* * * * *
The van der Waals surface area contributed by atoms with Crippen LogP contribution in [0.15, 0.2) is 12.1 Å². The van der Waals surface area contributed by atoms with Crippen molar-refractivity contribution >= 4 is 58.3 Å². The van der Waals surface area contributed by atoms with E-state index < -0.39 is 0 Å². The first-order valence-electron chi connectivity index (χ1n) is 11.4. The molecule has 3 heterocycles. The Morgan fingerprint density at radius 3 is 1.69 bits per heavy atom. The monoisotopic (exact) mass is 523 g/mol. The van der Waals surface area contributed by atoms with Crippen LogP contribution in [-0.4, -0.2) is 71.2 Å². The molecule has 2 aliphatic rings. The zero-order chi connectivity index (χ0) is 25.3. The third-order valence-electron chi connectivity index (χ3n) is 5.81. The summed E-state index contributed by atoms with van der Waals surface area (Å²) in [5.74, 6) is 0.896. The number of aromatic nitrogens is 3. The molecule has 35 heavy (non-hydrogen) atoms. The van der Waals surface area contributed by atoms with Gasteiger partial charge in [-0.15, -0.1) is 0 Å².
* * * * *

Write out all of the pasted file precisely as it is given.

The van der Waals surface area contributed by atoms with Crippen LogP contribution in [0.15, 0.2) is 12.1 Å². The van der Waals surface area contributed by atoms with Crippen molar-refractivity contribution >= 4 is 58.3 Å². The van der Waals surface area contributed by atoms with E-state index < -0.39 is 0 Å². The first-order valence-electron chi connectivity index (χ1n) is 11.4. The molecule has 3 heterocycles. The Morgan fingerprint density at radius 3 is 1.69 bits per heavy atom. The monoisotopic (exact) mass is 523 g/mol. The van der Waals surface area contributed by atoms with Crippen LogP contribution in [-0.4, -0.2) is 71.2 Å². The molecule has 2 aliphatic rings. The zero-order chi connectivity index (χ0) is 25.3. The third-order valence-electron chi connectivity index (χ3n) is 5.81. The summed E-state index contributed by atoms with van der Waals surface area (Å²) in [5.74, 6) is 0.896. The number of aromatic nitrogens is 3. The molecule has 35 heavy (non-hydrogen) atoms. The van der Waals surface area contributed by atoms with Gasteiger partial charge in [-0.15, -0.1) is 0 Å².